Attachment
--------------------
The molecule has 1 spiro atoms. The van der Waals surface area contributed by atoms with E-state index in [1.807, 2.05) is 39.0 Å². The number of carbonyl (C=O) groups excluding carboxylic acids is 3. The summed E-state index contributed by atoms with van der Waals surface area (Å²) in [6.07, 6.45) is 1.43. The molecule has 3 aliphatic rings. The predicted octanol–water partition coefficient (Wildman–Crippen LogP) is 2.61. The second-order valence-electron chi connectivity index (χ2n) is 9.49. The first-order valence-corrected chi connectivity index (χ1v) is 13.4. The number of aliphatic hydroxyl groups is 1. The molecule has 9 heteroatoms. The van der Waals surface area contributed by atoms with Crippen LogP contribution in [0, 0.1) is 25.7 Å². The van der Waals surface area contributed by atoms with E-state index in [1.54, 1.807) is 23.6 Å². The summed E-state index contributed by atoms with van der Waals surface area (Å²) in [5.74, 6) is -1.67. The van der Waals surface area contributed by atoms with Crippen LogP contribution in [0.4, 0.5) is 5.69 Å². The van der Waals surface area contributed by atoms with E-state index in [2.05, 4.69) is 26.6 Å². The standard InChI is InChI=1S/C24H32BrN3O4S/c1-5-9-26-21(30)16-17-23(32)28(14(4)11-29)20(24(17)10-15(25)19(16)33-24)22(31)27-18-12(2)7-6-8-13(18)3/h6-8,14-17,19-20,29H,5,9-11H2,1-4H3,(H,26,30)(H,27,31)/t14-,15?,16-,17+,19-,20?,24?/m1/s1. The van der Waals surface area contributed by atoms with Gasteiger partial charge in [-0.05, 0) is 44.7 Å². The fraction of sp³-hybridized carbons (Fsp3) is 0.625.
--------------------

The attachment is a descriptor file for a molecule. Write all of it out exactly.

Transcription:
The molecule has 1 spiro atoms. The van der Waals surface area contributed by atoms with E-state index in [1.807, 2.05) is 39.0 Å². The number of carbonyl (C=O) groups excluding carboxylic acids is 3. The summed E-state index contributed by atoms with van der Waals surface area (Å²) in [6.07, 6.45) is 1.43. The molecule has 3 aliphatic rings. The predicted octanol–water partition coefficient (Wildman–Crippen LogP) is 2.61. The second-order valence-electron chi connectivity index (χ2n) is 9.49. The first-order valence-corrected chi connectivity index (χ1v) is 13.4. The number of aliphatic hydroxyl groups is 1. The molecule has 9 heteroatoms. The van der Waals surface area contributed by atoms with Crippen LogP contribution in [0, 0.1) is 25.7 Å². The van der Waals surface area contributed by atoms with E-state index in [1.54, 1.807) is 23.6 Å². The summed E-state index contributed by atoms with van der Waals surface area (Å²) in [5.74, 6) is -1.67. The van der Waals surface area contributed by atoms with Crippen LogP contribution in [0.4, 0.5) is 5.69 Å². The van der Waals surface area contributed by atoms with E-state index in [2.05, 4.69) is 26.6 Å². The standard InChI is InChI=1S/C24H32BrN3O4S/c1-5-9-26-21(30)16-17-23(32)28(14(4)11-29)20(24(17)10-15(25)19(16)33-24)22(31)27-18-12(2)7-6-8-13(18)3/h6-8,14-17,19-20,29H,5,9-11H2,1-4H3,(H,26,30)(H,27,31)/t14-,15?,16-,17+,19-,20?,24?/m1/s1. The van der Waals surface area contributed by atoms with Gasteiger partial charge in [-0.05, 0) is 44.7 Å². The fraction of sp³-hybridized carbons (Fsp3) is 0.625.